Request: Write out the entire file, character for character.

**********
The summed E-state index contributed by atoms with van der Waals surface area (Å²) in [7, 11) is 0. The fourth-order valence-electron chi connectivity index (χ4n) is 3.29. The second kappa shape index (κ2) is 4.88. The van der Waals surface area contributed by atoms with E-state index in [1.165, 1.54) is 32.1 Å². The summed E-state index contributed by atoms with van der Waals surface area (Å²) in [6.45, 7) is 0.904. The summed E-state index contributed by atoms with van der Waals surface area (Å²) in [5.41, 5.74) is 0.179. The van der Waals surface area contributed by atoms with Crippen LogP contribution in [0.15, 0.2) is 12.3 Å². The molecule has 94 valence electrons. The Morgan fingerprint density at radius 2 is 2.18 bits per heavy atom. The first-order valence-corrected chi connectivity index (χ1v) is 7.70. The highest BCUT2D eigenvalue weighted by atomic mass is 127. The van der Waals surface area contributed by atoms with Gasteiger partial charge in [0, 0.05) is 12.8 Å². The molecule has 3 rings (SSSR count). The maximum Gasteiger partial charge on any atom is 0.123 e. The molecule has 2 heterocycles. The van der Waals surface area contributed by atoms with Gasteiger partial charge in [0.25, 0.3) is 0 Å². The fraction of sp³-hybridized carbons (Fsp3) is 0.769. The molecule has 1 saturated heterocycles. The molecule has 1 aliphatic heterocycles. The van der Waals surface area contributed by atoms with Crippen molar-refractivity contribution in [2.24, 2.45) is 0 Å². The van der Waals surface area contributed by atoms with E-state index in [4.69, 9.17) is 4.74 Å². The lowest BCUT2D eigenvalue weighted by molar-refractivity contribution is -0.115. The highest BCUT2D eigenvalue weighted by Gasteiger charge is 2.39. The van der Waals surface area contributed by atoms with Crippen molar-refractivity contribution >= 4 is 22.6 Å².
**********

The summed E-state index contributed by atoms with van der Waals surface area (Å²) in [7, 11) is 0. The fourth-order valence-electron chi connectivity index (χ4n) is 3.29. The second kappa shape index (κ2) is 4.88. The van der Waals surface area contributed by atoms with E-state index in [1.165, 1.54) is 32.1 Å². The summed E-state index contributed by atoms with van der Waals surface area (Å²) in [6.45, 7) is 0.904. The summed E-state index contributed by atoms with van der Waals surface area (Å²) in [5.41, 5.74) is 0.179. The van der Waals surface area contributed by atoms with Crippen LogP contribution in [0.15, 0.2) is 12.3 Å². The molecule has 94 valence electrons. The Morgan fingerprint density at radius 2 is 2.18 bits per heavy atom. The first-order valence-corrected chi connectivity index (χ1v) is 7.70. The highest BCUT2D eigenvalue weighted by atomic mass is 127. The van der Waals surface area contributed by atoms with Gasteiger partial charge in [0, 0.05) is 12.8 Å². The molecule has 3 rings (SSSR count). The maximum Gasteiger partial charge on any atom is 0.123 e. The molecule has 2 heterocycles. The van der Waals surface area contributed by atoms with Gasteiger partial charge in [0.25, 0.3) is 0 Å². The fraction of sp³-hybridized carbons (Fsp3) is 0.769. The molecule has 1 saturated heterocycles. The molecule has 1 aliphatic heterocycles. The van der Waals surface area contributed by atoms with Crippen molar-refractivity contribution in [2.24, 2.45) is 0 Å². The van der Waals surface area contributed by atoms with E-state index in [4.69, 9.17) is 4.74 Å². The lowest BCUT2D eigenvalue weighted by molar-refractivity contribution is -0.115. The highest BCUT2D eigenvalue weighted by Gasteiger charge is 2.39. The van der Waals surface area contributed by atoms with Crippen molar-refractivity contribution >= 4 is 22.6 Å².